This is an update on the Northern Dementia Initiative which we’re starting.
Most people don’t know what dementia is. Not really. They think it’s about old people forgetting stuff.
The term ‘dementia’ is used to describe the symptoms that occur when the brain is affected by specific diseases and conditions.
There are actually many types of dementia. The most common are Alzheimer’s diseaseand vascular dementia. Dementia is progressive, which means the symptoms will gradually get worse.
Dementia is a huge issue and there are many aspects of care and support that need addressing, from having more dementia friendly places to go, to integrating NHS and care assessments and services, to raising awareness of the issues, to knowing where to go for help, and helping sufferers and their carers to help each other.
One in three people over the age of 65 will develop dementia. At the moment about 670,000 people have it in the UK and that figure is expected to increase by 30% by 2021.
Across the North of England only 45% of dementia sufferers are given a diagnosis and it is believed that less than half of these receive an early diagnosis at which point treatment is most effective.
It is clear that sufferers benefit from earlier help and diagnosis – not least because each person can expect to spend 80 weeks less in a care home. This alone would result in a financial benefit to the public sector of approximately £46,000 per person and cut some of the £7 billion annual cost of dementia services across the North of England.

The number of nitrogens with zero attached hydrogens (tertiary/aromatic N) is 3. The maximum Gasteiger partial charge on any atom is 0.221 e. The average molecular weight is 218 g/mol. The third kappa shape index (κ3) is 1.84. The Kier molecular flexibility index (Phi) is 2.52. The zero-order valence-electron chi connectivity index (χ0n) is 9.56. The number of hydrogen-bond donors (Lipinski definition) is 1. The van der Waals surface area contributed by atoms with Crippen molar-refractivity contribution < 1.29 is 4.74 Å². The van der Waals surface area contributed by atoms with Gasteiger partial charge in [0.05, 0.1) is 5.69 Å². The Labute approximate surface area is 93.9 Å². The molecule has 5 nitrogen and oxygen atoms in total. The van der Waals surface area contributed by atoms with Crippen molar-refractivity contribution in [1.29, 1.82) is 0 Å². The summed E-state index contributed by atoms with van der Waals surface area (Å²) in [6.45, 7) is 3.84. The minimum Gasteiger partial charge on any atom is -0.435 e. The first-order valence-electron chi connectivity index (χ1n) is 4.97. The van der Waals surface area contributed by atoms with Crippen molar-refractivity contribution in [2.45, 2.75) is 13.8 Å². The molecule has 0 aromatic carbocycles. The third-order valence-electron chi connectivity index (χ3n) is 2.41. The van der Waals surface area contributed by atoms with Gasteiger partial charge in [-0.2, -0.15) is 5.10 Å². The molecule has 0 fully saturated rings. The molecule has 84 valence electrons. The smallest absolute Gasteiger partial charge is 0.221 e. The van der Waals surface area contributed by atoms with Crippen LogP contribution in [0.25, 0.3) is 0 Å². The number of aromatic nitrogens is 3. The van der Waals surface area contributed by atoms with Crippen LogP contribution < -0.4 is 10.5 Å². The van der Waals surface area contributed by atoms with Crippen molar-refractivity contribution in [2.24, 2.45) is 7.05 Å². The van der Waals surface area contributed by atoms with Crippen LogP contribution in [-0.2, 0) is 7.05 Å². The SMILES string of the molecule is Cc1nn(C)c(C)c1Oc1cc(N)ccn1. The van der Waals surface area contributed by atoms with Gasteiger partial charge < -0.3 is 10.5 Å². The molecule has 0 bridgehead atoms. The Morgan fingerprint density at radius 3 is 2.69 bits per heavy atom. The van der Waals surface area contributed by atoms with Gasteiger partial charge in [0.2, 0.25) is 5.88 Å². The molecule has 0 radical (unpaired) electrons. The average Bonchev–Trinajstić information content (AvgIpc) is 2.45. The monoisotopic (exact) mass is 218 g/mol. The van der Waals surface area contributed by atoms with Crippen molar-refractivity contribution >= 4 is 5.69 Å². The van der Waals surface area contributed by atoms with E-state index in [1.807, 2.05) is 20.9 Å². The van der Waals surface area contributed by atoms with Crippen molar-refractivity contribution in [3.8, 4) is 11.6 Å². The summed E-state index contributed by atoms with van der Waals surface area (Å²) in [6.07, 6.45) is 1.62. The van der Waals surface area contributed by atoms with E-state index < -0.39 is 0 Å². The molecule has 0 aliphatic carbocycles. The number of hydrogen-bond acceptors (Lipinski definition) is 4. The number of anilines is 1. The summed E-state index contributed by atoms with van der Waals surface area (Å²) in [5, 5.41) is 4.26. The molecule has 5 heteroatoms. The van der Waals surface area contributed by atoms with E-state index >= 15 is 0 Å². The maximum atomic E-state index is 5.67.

In September 2011 iNetwork was asked if we could do anything to help. One particular area where we felt there was an opportunity was diagnosis rates. Discussions with colleagues in councils, NHS services, fire and rescue services, police, Age UK and the Alzheimer’s Society helped shape the opportunity and highlight good practice that could be built on and out.
This week’s dementia referral roundtable in Manchester, attended by colleagues from a huge range of different organisations from across the North West, has sparked the next level of activity.
A project definition has been created and a short business case compiled. The essence of this is to improve referral and diagnosis through an innovative “share, blend, do” approach that builds on iNetwork’s usual knowledge brokering approach to support a multi-area rollout.
The aim is twofold: to improve the ability of local services including fire and rescue services to identity individuals and households that might need support, and to improve referrals back to the NHS and local care services where mental impairment is suspected.
We are seeking some funding to help make this happen and in parallel asking for commitments from sub-regions who are keen to work on this. This should be from across the whole of the North.
If you’d like to be involved with this work and can make a contribution please get in touch with me, Phil Swan, @theiNetwork or firstname.lastname@example.org.